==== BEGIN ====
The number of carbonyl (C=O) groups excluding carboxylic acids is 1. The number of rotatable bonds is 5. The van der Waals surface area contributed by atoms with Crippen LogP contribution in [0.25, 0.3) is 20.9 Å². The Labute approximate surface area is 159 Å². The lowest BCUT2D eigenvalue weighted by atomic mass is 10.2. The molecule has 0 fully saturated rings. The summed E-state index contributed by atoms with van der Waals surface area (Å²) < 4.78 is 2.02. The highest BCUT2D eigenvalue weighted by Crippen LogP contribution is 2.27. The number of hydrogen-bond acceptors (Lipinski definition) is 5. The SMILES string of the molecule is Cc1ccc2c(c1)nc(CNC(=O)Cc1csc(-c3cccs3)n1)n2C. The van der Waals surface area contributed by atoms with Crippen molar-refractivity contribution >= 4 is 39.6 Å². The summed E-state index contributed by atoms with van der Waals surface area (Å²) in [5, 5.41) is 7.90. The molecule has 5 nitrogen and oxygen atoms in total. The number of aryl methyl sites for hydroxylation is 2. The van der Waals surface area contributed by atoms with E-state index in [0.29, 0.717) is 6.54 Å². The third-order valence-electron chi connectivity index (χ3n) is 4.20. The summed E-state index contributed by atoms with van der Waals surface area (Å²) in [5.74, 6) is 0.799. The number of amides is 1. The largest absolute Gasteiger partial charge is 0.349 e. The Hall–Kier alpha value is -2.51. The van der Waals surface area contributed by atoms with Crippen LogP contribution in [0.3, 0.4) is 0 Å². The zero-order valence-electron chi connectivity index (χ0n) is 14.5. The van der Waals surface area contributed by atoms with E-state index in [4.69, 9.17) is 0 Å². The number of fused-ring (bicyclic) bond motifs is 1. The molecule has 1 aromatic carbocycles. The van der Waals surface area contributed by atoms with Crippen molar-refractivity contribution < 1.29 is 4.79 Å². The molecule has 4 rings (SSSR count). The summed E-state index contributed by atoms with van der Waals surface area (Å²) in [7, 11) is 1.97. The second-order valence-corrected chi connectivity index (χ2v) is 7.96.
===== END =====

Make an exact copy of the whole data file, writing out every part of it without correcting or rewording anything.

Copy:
The number of carbonyl (C=O) groups excluding carboxylic acids is 1. The number of rotatable bonds is 5. The van der Waals surface area contributed by atoms with Crippen LogP contribution in [0.25, 0.3) is 20.9 Å². The Labute approximate surface area is 159 Å². The lowest BCUT2D eigenvalue weighted by atomic mass is 10.2. The molecule has 0 fully saturated rings. The summed E-state index contributed by atoms with van der Waals surface area (Å²) < 4.78 is 2.02. The highest BCUT2D eigenvalue weighted by Crippen LogP contribution is 2.27. The number of hydrogen-bond acceptors (Lipinski definition) is 5. The SMILES string of the molecule is Cc1ccc2c(c1)nc(CNC(=O)Cc1csc(-c3cccs3)n1)n2C. The van der Waals surface area contributed by atoms with Crippen molar-refractivity contribution >= 4 is 39.6 Å². The summed E-state index contributed by atoms with van der Waals surface area (Å²) in [5, 5.41) is 7.90. The molecule has 5 nitrogen and oxygen atoms in total. The number of aryl methyl sites for hydroxylation is 2. The van der Waals surface area contributed by atoms with E-state index in [0.29, 0.717) is 6.54 Å². The third-order valence-electron chi connectivity index (χ3n) is 4.20. The summed E-state index contributed by atoms with van der Waals surface area (Å²) in [5.74, 6) is 0.799. The number of amides is 1. The largest absolute Gasteiger partial charge is 0.349 e. The Hall–Kier alpha value is -2.51. The van der Waals surface area contributed by atoms with Crippen LogP contribution in [0.3, 0.4) is 0 Å². The zero-order valence-electron chi connectivity index (χ0n) is 14.5. The van der Waals surface area contributed by atoms with E-state index in [4.69, 9.17) is 0 Å². The number of fused-ring (bicyclic) bond motifs is 1. The molecule has 1 aromatic carbocycles. The van der Waals surface area contributed by atoms with Crippen molar-refractivity contribution < 1.29 is 4.79 Å². The molecule has 4 rings (SSSR count). The summed E-state index contributed by atoms with van der Waals surface area (Å²) in [7, 11) is 1.97. The second-order valence-corrected chi connectivity index (χ2v) is 7.96.